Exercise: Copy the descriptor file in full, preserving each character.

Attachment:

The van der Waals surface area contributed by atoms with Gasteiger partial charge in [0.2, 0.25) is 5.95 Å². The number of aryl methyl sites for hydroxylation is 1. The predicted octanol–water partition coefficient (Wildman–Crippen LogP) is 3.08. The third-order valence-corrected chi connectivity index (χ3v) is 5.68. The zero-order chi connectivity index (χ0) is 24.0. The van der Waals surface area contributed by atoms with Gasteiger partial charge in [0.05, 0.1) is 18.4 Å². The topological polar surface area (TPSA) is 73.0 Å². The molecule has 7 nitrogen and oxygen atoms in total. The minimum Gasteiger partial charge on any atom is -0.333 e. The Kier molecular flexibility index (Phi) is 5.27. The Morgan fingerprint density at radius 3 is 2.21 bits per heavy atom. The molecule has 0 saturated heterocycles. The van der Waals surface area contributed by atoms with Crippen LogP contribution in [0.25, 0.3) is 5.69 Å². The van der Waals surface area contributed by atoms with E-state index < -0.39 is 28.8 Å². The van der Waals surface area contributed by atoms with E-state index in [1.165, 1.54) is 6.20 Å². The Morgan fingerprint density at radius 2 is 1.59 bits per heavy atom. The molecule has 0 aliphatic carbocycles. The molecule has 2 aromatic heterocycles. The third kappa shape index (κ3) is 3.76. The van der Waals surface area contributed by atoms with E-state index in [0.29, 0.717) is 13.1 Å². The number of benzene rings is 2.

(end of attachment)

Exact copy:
The van der Waals surface area contributed by atoms with Gasteiger partial charge in [0.2, 0.25) is 5.95 Å². The number of aryl methyl sites for hydroxylation is 1. The predicted octanol–water partition coefficient (Wildman–Crippen LogP) is 3.08. The third-order valence-corrected chi connectivity index (χ3v) is 5.68. The zero-order chi connectivity index (χ0) is 24.0. The van der Waals surface area contributed by atoms with Gasteiger partial charge in [0.05, 0.1) is 18.4 Å². The topological polar surface area (TPSA) is 73.0 Å². The molecule has 7 nitrogen and oxygen atoms in total. The minimum Gasteiger partial charge on any atom is -0.333 e. The Kier molecular flexibility index (Phi) is 5.27. The Morgan fingerprint density at radius 3 is 2.21 bits per heavy atom. The molecule has 0 saturated heterocycles. The van der Waals surface area contributed by atoms with Crippen LogP contribution in [0.25, 0.3) is 5.69 Å². The van der Waals surface area contributed by atoms with E-state index < -0.39 is 28.8 Å². The van der Waals surface area contributed by atoms with E-state index in [1.165, 1.54) is 6.20 Å². The Morgan fingerprint density at radius 2 is 1.59 bits per heavy atom. The molecule has 0 aliphatic carbocycles. The molecule has 2 aromatic heterocycles. The third kappa shape index (κ3) is 3.76. The van der Waals surface area contributed by atoms with E-state index in [0.29, 0.717) is 13.1 Å². The number of benzene rings is 2.